As a public school teacher with a lot of bills to pay – including some hefty student loans – it’s safe to say that I’m hardly rolling in dough. People often ask how I’m able to travel as a single woman on a teacher’s salary, and I have to admit that their tones are colored with a little bit of judgment. The simple answer is that I prioritize travel and that money I save (beyond having a solid emergency fund) is dedicated toward new experiences and not necessarily new “things.” That being said, there’s no denying that traveling can be an expensive endeavor, but there are some ways that teachers specifically can lighten the financial load and still see the world.
Lead a Tour: If you’re feeling brave, why not check out one of the many organizations dedicated toward student travel and sign up to lead a tour abroad for yourself and your students? There are so many amazing options – EF Tours, ACIS, Passports, just to name a few – that cater exclusively toward getting students and teachers into the best possible classroom: the one with no walls and life-changing real-world experiences! I led a tour last summer and it was the highlight of my professional career. All of these student travel companies offer incentives to teachers, specifically that for every X amount of students sign up (typically 5-6) then the teacher and his/her chaperones travel for free. Group leaders can even accrue reward points for each new tour they lead that can be applied toward future solo travel.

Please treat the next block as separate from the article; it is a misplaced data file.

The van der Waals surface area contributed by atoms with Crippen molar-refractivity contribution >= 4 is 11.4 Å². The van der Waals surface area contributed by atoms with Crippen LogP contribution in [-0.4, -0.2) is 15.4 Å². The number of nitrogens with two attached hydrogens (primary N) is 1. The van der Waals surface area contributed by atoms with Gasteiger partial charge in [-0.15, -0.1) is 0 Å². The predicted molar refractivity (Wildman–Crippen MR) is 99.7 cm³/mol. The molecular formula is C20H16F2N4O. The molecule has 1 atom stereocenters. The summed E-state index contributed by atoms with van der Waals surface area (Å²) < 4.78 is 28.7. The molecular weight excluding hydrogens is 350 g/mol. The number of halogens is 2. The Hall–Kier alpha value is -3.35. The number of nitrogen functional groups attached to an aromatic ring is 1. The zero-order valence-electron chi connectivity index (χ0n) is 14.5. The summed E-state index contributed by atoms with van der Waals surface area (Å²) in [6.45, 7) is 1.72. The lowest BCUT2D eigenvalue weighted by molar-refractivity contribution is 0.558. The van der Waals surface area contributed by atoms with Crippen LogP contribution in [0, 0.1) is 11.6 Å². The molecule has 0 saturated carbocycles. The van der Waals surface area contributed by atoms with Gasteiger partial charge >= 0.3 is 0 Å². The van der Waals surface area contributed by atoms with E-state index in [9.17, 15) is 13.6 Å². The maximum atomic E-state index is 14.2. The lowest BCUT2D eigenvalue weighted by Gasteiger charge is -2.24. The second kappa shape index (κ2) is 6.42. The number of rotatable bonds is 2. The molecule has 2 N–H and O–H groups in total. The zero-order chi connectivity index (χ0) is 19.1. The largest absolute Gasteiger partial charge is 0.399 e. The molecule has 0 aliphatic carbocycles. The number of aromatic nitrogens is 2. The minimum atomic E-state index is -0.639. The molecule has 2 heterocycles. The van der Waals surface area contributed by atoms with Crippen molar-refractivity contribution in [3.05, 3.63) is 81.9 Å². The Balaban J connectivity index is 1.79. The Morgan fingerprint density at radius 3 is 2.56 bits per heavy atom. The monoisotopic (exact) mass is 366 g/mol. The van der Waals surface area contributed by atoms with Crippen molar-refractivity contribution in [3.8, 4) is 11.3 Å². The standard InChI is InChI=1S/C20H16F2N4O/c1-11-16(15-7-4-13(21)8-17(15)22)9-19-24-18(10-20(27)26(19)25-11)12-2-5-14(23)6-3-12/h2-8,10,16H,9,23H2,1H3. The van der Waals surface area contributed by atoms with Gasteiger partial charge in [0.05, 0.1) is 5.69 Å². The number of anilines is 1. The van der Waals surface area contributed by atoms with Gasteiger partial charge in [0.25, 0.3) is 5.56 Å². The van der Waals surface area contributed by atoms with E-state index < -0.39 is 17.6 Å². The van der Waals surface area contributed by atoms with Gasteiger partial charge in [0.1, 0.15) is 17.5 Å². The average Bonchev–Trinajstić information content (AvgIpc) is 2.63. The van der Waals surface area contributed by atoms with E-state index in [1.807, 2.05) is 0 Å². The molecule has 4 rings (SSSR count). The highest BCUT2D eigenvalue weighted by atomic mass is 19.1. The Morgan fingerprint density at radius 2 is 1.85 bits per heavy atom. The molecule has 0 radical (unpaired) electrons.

Apply for a Grant or Scholarship: If you don’t mind combining work and pleasure, you might consider applying for a teacher travel grant or scholarship. Many organizations offer these – NEA, Fund for Teachers, Fulbright, Erasmus, just to name a few – and all it takes is a quick Google search to find the one that’s right for you. These grants will often cover the tuition for any classes you wish to take as well as provide assistance (or pay for completely) costs associated with airline travel, train tickets, and housing. You may have to design an educational “plan of action” or attend a few classes, but it’s still an amazing way to see the world and be an immersed in another culture without breaking the bank.
Teach Abroad: If you’re fortunate enough to work in a district that allows you to take a leave of absence to pursue teaching opportunities abroad – DO IT! You’ll be paid to live and work in the country of your choosing and will be free to travel as you wish during school breaks and weekends. Some sponsors such as Fulbright may even provide a travel stipend to award recipients, greatly reducing your own financial commitment.
If you do your research, you’ll find that traveling on a teacher’s salary is definitely a feasible experience! All it takes is a little time and research to find the right resources. The world truly is your oyster and I firmly believe that international travel and exposure to other cultures makes us wiser and more mindful educators in the process.